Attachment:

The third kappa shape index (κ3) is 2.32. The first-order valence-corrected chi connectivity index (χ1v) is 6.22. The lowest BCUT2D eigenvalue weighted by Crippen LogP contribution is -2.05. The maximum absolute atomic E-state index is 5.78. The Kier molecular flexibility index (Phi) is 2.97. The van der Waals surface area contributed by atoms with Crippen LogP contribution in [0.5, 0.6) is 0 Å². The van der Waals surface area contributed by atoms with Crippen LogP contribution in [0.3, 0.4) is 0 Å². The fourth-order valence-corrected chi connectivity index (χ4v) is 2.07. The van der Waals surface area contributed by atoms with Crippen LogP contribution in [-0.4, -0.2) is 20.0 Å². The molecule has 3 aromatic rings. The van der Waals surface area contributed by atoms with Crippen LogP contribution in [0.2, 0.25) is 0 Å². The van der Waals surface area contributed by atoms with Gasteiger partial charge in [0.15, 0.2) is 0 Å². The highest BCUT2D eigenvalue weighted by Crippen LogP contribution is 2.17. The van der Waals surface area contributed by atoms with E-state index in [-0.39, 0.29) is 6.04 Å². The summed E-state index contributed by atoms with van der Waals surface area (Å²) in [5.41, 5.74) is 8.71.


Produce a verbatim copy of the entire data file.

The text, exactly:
The third kappa shape index (κ3) is 2.32. The first-order valence-corrected chi connectivity index (χ1v) is 6.22. The lowest BCUT2D eigenvalue weighted by Crippen LogP contribution is -2.05. The maximum absolute atomic E-state index is 5.78. The Kier molecular flexibility index (Phi) is 2.97. The van der Waals surface area contributed by atoms with Crippen LogP contribution in [0.5, 0.6) is 0 Å². The van der Waals surface area contributed by atoms with Crippen LogP contribution in [0.3, 0.4) is 0 Å². The fourth-order valence-corrected chi connectivity index (χ4v) is 2.07. The van der Waals surface area contributed by atoms with Crippen LogP contribution in [-0.4, -0.2) is 20.0 Å². The molecule has 3 aromatic rings. The van der Waals surface area contributed by atoms with Crippen LogP contribution in [0.2, 0.25) is 0 Å². The van der Waals surface area contributed by atoms with Gasteiger partial charge in [0.15, 0.2) is 0 Å². The highest BCUT2D eigenvalue weighted by Crippen LogP contribution is 2.17. The van der Waals surface area contributed by atoms with E-state index in [-0.39, 0.29) is 6.04 Å². The summed E-state index contributed by atoms with van der Waals surface area (Å²) in [5.41, 5.74) is 8.71.